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Summary Worklife Exposure Measures

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Researchers are fortunate when they have at their disposal a detailed chronology of the worklife experience of workers that provides an historic review of jobs they have held over time. For these workers a job exposure matrix can then be set up that allows each and every job change that a worker has gone through to be associated with specific exposure information.

Detailed exposure histories must be summarized for analysis purposes in order to determine whether patterns are evident that could be related to health and safety issues in the workplace. We can visualize a list of, say, 20 job changes that a worker had experienced in his or her working lifetime. There are then several alternative ways in which the exposure details (for each of the 20 job changes in this example) can be summarized, taking duration and/or concentration/dose/grade of exposure into account.

It is important to note, however, that different conclusions from a study could be reached depending on the method selected (Suarez-Almazor et al. 1992). An example of five summary worklife exposure measures is shown in table 1.

Table 1. Formulae and dimensions or units of the five selected summary measures of worklife exposure

Exposure measure

Formula

Dimensions/Units

Cumulative exposure index (CEI)

Σ (grade x time exposed)

grade and time

Mean grade (MG)

Σ (grade x time exposed)/total time exposed

grade

Highest grade ever (HG)

highest grade to which exposed for ≥ 7 days

grade

Time-weighted average (TWA) grade

Σ (grade x time exposed)/total time employed

grade

Total time exposed (TTE)

Σ time exposed

time

Adapted from Suarez-Almazor et al. 1992.

Cumulative exposure index. The cumulative exposure index (CEI) is equivalent to “dose” in toxicological studies and represents the sum, over a working lifetime, of the products of exposure grade and exposure duration for each successive job title. It includes time in its units.

Mean grade. The mean grade (MG) cumulates the products of exposure grade and exposure duration for each successive job title (i.e., the CEI) and divides by the total time exposed at any grade greater than zero. MG is independent of time in its units; the summary measure for a person exposed for a long period at a high concentration will be similar to that for a person exposed for a short period at a high concentration. Within any matched set in a case-control design, MG is an average grade of exposure per unit of time exposed. It is an average grade for the time actually exposed to the agent under consideration.

Highest grade ever. The highest grade ever (HG) is determined from scanning the work history for the highest grade assignment in the period of observation to which the worker was exposed for at least seven days. The HG could misrepresent a person’s worklife exposure because, by its very formulation, it is based on a maximizing rather than on an averaging procedure and is therefore independent of duration of exposure in its units.

Time-weighted average grade. The time-weighted average (TWA) grade is the cumulative exposure index (CEI) divided by the total time employed. Within any matched set in a case-control design, the TWA grade averages over total time employed. It differs from MG, which averages only over the total time actually exposed. Thus, TWA grade can be viewed as an average exposure per unit of time in the full term of employment regardless of exposure per se.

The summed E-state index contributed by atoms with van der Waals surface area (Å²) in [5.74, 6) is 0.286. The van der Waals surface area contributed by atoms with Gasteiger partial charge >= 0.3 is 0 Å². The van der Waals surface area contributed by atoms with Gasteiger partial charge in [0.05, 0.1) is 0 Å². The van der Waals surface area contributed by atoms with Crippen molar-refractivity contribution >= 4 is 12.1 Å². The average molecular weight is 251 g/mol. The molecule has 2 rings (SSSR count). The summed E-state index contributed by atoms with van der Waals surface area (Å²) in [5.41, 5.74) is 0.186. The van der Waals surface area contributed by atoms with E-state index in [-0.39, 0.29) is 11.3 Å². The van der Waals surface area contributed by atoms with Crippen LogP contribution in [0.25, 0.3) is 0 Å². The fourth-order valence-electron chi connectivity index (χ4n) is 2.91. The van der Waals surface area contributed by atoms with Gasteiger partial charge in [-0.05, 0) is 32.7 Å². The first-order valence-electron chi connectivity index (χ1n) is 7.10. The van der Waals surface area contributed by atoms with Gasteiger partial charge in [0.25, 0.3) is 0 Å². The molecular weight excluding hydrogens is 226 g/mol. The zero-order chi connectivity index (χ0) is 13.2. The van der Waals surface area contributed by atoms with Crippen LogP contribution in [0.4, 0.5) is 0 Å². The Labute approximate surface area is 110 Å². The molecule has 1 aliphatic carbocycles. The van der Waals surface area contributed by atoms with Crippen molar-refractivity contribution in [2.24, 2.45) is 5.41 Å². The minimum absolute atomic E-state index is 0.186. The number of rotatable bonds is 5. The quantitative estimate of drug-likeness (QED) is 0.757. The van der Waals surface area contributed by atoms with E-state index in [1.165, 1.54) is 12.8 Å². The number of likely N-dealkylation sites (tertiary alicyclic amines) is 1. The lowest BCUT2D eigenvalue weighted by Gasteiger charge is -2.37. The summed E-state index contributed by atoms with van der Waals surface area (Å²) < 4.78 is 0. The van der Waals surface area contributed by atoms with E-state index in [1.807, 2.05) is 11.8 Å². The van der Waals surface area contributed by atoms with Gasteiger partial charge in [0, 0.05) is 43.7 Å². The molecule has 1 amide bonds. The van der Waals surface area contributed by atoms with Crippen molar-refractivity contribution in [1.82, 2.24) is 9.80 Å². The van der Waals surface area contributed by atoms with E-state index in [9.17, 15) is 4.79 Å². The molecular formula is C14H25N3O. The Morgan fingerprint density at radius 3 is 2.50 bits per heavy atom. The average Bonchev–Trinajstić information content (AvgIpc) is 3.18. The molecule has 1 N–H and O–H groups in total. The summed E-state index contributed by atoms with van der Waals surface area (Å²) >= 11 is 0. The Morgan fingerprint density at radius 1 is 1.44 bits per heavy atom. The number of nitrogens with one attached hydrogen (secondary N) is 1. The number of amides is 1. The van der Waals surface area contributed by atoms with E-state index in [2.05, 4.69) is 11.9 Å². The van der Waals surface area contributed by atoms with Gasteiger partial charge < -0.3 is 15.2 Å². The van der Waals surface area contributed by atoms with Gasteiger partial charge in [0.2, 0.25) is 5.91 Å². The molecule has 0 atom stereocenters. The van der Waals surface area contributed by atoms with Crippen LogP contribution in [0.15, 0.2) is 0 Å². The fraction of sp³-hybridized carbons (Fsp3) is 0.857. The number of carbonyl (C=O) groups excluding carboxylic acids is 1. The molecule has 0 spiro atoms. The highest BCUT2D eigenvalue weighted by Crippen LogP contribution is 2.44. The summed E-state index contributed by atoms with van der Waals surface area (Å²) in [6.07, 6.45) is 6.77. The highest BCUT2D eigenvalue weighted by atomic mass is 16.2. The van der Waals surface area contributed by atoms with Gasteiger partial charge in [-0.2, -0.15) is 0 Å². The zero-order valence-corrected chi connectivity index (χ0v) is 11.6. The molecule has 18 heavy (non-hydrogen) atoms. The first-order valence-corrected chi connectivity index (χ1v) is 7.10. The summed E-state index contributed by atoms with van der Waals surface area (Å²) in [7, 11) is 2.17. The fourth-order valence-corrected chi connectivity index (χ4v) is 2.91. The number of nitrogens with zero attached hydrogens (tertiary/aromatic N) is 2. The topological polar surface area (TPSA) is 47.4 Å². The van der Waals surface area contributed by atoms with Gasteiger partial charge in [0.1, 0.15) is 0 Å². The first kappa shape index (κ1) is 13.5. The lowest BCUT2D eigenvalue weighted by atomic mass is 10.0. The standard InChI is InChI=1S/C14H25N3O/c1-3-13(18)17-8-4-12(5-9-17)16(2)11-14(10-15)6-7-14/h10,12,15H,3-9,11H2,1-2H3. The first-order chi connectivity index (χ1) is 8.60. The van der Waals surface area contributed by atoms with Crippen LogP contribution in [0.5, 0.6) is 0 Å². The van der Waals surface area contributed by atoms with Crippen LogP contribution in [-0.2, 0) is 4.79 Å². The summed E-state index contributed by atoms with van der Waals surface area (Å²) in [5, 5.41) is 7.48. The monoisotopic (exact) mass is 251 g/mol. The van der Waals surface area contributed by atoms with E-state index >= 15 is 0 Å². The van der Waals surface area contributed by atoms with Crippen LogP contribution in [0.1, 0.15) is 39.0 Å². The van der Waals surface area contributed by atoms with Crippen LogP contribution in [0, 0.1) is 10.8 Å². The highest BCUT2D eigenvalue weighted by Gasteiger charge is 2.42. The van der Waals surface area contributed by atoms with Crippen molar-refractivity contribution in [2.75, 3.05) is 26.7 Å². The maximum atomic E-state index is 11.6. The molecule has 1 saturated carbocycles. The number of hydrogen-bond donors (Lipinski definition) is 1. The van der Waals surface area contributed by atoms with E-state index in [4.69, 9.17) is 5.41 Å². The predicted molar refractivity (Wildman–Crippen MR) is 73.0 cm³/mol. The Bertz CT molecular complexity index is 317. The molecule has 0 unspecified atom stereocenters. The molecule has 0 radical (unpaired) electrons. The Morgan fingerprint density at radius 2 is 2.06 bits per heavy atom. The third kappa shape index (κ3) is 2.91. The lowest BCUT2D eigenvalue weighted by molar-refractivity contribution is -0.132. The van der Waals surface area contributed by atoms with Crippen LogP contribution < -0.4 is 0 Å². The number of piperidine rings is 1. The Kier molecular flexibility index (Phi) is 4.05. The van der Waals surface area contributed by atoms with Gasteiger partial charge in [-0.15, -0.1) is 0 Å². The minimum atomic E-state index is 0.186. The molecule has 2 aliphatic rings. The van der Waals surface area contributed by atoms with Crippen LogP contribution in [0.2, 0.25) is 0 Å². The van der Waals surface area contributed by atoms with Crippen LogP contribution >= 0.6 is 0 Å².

Total time exposed. The total time exposed (TTE) accumulates all time periods associated with exposure in units of time. TTE has appeal for its simplicity. However, it is well accepted that health effects must be related not only to duration of chemical exposure, but also to the intensity of that exposure (i.e., the concentration or grade).

Clearly, the utility of a summary exposure measure is determined by the respective weight it attributes to either duration or concentration of exposure or both. Thus different measures may produce different results (Walker and Blettner 1985). Ideally, the summary measure selected should be based on a set of defensible assumptions regarding the postulated biological mechanism for the agent or disease association under study (Smith 1987). This procedure is not, however, always possible. Very often, the biological effect of the duration of exposure or the concentration of the agent under study is unknown. In this context, the use of different exposure measures may be useful to suggest a mechanism by which exposure exerts its effect.

It is recommended that, in the absence of proved models for assessing exposure, a variety of summary worklife exposure measures be used to estimate risk. This approach would facilitate the comparison of findings across studies.

 

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Contents

Preface
Part I. The Body
Part II. Health Care
Part III. Management & Policy
Part IV. Tools and Approaches
Biological Monitoring
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Ergonomics
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Part V. Psychosocial and Organizational Factors
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Part VIII. Accidents and Safety Management
Part IX. Chemicals
Part X. Industries Based on Biological Resources
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Part XII. Chemical Industries
Part XIII. Manufacturing Industries
Part XIV. Textile and Apparel Industries
Part XV. Transport Industries
Part XVI. Construction
Part XVII. Services and Trade
Part XVIII. Guides

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